Landscape Composition Tool #8:


Framing is a powerful method of directing the viewer’s eye in a photograph, and is an excellent tool in a landscape photographer’s compositional toolbox. Framing elements are found naturally and work to focus the viewer onto the main subject of the image. Besides focusing the viewer’s eye, framing can also add depth to an image to create more interest. To use framing while on location, after finding the main subject you want to photograph, look for things and vantage points that can be used to frame the subject in an interesting way. Usually wide-angle lenses are used when framing an image so the frame element and the subject can both be photographed in the same photo.

As an example of framing, Mesa Arch in Canyonlands National Park, Utah is a great example. This popular photo spot for sunrise uses an arch to frame the canyons and sunrise in the background. The underside of the arch lights up in the early morning sun in an incredible orange hue. Using the arch as a frame provides interest around the edges of the photograph and focuses the viewer’s attention on the sunrise and the background. The rays of the sun work to direct the eye back to the frame, so the viewer’s gaze is moving between the arch as the framing element and the sun.

May 22, 2021

In another example of the Golden Gate Bridge in San Francisco, California below, the trees perfectly frame the bridge in the background. The trees are catching the sunset light and provides interest in the foreground, but also focuses the viewer’s attention on the bridge and the beautiful sunset colors.

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Trees make for great framing elements to use in a photograph because they are so tall, they can frame the main subject when the trees are used in the foreground as shown above. The image below of El Capitan in Yosemite National Park, California also uses trees as a framing element to direct the viewer’s eye onto El Capitan in the center of the photograph. This makes it clear the main subject of the image and provides some interest along the sides of the image.

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Tree don’t always need to be in the foreground to be used as framing elements. Consider the picture below from Grand Teton National Park in Wyoming. The trees in the midground frame the mountains in the background perfectly and help complement the foreground grasses to help frame the mountains in the reflection.

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As another example, the chapel of Yosemite National Park is framed by a tree in the foreground on the right side of the image and another tree in the midground on the left side of the image. Using these trees as framing elements helps to emphasize the chapel as the main subject of the photograph because they direct the viewer’s eye toward the center of the frame. Rather than using empty space of cropping the image in to only show the chapel, the snow-covered trees provide some interest around the side of the image to paint a more complete picture of what the scene looks like to the viewer.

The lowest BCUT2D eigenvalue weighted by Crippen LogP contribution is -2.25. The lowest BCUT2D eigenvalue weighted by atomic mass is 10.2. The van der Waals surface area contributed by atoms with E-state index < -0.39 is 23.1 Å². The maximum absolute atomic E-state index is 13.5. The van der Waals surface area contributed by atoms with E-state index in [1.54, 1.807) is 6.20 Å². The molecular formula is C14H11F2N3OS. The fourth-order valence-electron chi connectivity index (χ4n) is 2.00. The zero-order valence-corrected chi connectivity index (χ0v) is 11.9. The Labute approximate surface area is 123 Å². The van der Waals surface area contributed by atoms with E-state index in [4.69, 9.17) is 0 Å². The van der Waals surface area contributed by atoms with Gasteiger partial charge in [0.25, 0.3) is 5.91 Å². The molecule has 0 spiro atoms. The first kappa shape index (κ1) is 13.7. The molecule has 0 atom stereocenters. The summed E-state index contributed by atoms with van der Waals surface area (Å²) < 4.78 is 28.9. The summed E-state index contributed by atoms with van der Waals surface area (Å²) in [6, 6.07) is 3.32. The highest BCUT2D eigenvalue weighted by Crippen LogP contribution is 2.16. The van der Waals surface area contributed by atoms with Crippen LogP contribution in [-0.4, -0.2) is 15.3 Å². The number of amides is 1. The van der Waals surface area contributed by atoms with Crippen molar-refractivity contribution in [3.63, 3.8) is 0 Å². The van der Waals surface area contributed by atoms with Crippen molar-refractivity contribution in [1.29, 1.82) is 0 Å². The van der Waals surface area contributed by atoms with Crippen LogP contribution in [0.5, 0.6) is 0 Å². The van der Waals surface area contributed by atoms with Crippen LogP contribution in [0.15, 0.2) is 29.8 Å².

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Besides trees, canyon walls can also make for great framing elements. In the picture below of the Lower Falls of the Yellowstone River in Yellowstone National Park, the canyon walls work to frame the waterfall, while also providing an interesting element to the photograph.

April 28, 2021

As another example of canyon walls providing a framing element, consider Horseshoe Bend near Page, Arizona below. The river and center rock are the main subject, and they are nicely framed by the canyon walls on the left and right side of the image. The colors and the textures of the canyon walls complement the center frock formation and water nicely while also directing the viewer’s eye toward the middle of the photograph.

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Another example from Crater Lake National Park in Oregon shows the rocks in the foreground framing the center island. This helps to generate depth in the image and gives the viewer an idea of where the island is located within the lake. The rocks also provide complementary texture and colors to help lead the eye in the island, the main subject of the photograph.

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Framing is an amazing tool to generate depth in an image and focus the viewer’s attention on the main subject of the photo. Items used as frames generally provide texture and interest around the edges of the photograph. To use framing on location, try to incorporate items that provide interest around the edge of the photo while also leading the viewer’s eye toward the main subject of the photograph. Trees work really well as a framing element for landscape photos (assuming you’re in a location with trees), rock walls also work well, and buildings can be used for framing elements when photographing around cities. This compositional tool is an important addition to the landscape photographer’s compositional toolbox. For more tools that can be used for compositions, check out this article!

How have you used framing in your photography? Let me know in the comments below!

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